A team of renowned scholars examines how sacred art and artefacts responded to the demands of a world stage in the age of reform, demonstrating the significance of religious systems for a global art history.
This statement reflects the underlying purpose of The New International Commentary on the New Testament. Begun in the late 1940s by an international team of New Testament scholars, the NICNT series has become recognized by pastors, students, and scholars alike as a critical yet orthodox commentary marked by solid biblical scholarship within the evangelical Protestant tradition. While based on a thorough study of the Greek text, the commentary introductions and expositions contain a minimum of Greek references. The NICNT authors evaluate significant textual problems and take into account the most important exegetical literature. More technical aspects — such as grammatical, textual, and historical problems — are dealt with in footnotes, special notes, and appendixes. Under the general editorship of three outstanding New Testament scholars — first Ned Stonehouse (Westminster Theological Seminary, Philadelphia), then F. F. Bruce (University of Manchester, England), and now Gordon D. Fee (Regent College, Vancouver, British Columbia) — the NICNT series has continued to develop over the years. In order to keep the commentary “new” and conversant with contemporary scholarship, the NICNT volumes have been — and will be — revised or replaced as necessary. The newer NICNT volumes in particular take into account the role of recent rhetorical and sociological inquiry in elucidating the meaning of the text, and they also exhibit concern for the theology and application of the text. As the NICNT series is ever brought up to date, it will continue to find ongoing usefulness as an established guide to the New Testament text.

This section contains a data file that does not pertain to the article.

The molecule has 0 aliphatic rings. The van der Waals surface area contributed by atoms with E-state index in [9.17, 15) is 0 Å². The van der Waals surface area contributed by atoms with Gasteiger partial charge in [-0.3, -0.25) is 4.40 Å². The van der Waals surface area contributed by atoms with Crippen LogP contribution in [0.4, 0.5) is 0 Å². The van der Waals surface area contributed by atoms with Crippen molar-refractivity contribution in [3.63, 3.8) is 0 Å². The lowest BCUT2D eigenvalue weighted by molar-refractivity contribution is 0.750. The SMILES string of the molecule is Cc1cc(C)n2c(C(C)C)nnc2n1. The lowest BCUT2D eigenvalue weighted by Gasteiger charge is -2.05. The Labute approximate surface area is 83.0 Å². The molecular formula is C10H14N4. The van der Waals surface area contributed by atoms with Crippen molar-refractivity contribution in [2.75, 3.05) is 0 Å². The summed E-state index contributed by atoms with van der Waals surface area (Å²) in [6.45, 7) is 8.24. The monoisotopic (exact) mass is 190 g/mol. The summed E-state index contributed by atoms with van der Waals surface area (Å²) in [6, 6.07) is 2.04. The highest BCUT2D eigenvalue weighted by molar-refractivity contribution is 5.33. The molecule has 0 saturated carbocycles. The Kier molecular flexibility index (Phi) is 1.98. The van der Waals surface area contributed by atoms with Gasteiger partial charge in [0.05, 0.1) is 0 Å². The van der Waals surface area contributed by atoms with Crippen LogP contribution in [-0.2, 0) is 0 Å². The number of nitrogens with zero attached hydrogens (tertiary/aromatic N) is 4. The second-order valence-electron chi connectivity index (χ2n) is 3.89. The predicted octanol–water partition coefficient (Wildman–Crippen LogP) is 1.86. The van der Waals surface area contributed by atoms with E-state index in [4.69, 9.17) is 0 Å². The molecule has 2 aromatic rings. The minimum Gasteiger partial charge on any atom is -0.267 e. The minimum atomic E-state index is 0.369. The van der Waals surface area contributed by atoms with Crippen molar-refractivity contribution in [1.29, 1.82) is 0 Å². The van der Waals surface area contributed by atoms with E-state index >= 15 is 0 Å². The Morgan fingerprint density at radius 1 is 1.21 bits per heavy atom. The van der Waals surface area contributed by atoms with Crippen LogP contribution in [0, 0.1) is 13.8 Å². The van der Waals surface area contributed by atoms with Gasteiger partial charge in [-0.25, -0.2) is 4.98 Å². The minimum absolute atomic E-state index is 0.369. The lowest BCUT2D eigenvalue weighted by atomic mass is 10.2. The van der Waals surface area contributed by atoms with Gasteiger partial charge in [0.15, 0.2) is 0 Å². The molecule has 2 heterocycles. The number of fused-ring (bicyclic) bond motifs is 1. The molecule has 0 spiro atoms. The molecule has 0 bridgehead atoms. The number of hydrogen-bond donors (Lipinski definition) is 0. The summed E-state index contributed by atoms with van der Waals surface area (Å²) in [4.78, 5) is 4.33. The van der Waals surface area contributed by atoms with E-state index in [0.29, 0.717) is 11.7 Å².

John Thomas's 1871 compilation is a thorough source of information on the culture of fruit and includes descriptions of the principal American and foreign varieties cultivated in the United States in the late 19th century.
What does Paul mean by "the flesh"? There is a great deal of confusion among laymen and disagreement among scholars on this issue. Christians know that we are supposed to "walk by the Spirit" so that they will not gratify the desires of the flesh, but it is not entirely clear what these expressions mean. Furthermore, Paul can also be confusing when he addresses the Christian's relationship to the flesh--are we in the flesh or not? This book clarifies these issues for us by exploring the different meanings of "flesh" throughout the Bible, and analyzing the influence both of Old Testament conceptions of "flesh" as well as new salvation-historical realities on Paul's thinking, especially in the context of the controversy over circumcision in Galatians. By carefully following Paul's thought, we will also gain greater insight into other Pauline themes that intersect with his theology of the flesh: new creation and his view of this age and the one to come. Most importantly, we will discover Paul's own program for our spiritual transformation so that we may live a life of Christlike love and service despite the moral weakness of our flesh.